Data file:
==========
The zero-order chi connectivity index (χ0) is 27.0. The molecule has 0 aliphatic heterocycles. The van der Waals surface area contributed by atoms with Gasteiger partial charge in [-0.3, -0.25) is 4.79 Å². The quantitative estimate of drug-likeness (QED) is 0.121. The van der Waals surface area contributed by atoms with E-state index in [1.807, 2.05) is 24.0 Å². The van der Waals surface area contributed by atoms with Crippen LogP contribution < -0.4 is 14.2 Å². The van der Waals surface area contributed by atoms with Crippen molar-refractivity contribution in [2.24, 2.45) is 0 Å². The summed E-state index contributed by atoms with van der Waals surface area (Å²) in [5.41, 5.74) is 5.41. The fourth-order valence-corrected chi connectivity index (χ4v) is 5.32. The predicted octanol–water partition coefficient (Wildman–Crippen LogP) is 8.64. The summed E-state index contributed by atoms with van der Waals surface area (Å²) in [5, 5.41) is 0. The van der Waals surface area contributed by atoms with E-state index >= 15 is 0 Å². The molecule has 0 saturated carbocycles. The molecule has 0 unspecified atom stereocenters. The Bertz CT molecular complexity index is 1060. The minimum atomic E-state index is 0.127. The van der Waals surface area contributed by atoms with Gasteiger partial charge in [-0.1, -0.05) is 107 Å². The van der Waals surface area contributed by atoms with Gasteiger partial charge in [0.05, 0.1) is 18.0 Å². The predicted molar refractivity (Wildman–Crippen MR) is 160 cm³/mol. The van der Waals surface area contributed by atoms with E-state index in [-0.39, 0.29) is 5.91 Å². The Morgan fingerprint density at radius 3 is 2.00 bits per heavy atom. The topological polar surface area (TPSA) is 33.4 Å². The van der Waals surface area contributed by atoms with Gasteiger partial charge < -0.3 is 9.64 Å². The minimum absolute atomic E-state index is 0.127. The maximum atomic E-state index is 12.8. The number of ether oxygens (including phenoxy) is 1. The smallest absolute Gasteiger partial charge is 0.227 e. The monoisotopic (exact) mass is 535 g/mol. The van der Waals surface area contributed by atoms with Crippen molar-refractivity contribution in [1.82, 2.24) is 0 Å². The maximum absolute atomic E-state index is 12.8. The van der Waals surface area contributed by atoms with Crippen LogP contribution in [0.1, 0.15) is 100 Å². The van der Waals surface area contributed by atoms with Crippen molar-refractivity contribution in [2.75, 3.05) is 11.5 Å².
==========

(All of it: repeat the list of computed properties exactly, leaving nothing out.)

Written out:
The zero-order chi connectivity index (χ0) is 27.0. The molecule has 0 aliphatic heterocycles. The van der Waals surface area contributed by atoms with Gasteiger partial charge in [-0.3, -0.25) is 4.79 Å². The quantitative estimate of drug-likeness (QED) is 0.121. The van der Waals surface area contributed by atoms with E-state index in [1.807, 2.05) is 24.0 Å². The van der Waals surface area contributed by atoms with Crippen LogP contribution < -0.4 is 14.2 Å². The van der Waals surface area contributed by atoms with Crippen molar-refractivity contribution in [2.24, 2.45) is 0 Å². The summed E-state index contributed by atoms with van der Waals surface area (Å²) in [5.41, 5.74) is 5.41. The fourth-order valence-corrected chi connectivity index (χ4v) is 5.32. The predicted octanol–water partition coefficient (Wildman–Crippen LogP) is 8.64. The summed E-state index contributed by atoms with van der Waals surface area (Å²) in [5, 5.41) is 0. The van der Waals surface area contributed by atoms with E-state index >= 15 is 0 Å². The molecule has 0 saturated carbocycles. The molecule has 0 unspecified atom stereocenters. The Bertz CT molecular complexity index is 1060. The minimum atomic E-state index is 0.127. The van der Waals surface area contributed by atoms with Gasteiger partial charge in [-0.1, -0.05) is 107 Å². The van der Waals surface area contributed by atoms with Gasteiger partial charge in [0.05, 0.1) is 18.0 Å². The predicted molar refractivity (Wildman–Crippen MR) is 160 cm³/mol. The van der Waals surface area contributed by atoms with E-state index in [-0.39, 0.29) is 5.91 Å². The Morgan fingerprint density at radius 3 is 2.00 bits per heavy atom. The topological polar surface area (TPSA) is 33.4 Å². The van der Waals surface area contributed by atoms with Gasteiger partial charge < -0.3 is 9.64 Å². The minimum absolute atomic E-state index is 0.127. The maximum atomic E-state index is 12.8. The number of ether oxygens (including phenoxy) is 1. The smallest absolute Gasteiger partial charge is 0.227 e. The monoisotopic (exact) mass is 535 g/mol. The van der Waals surface area contributed by atoms with Crippen molar-refractivity contribution in [1.82, 2.24) is 0 Å². The maximum absolute atomic E-state index is 12.8. The van der Waals surface area contributed by atoms with Crippen LogP contribution in [0.1, 0.15) is 100 Å². The van der Waals surface area contributed by atoms with Crippen molar-refractivity contribution in [2.75, 3.05) is 11.5 Å².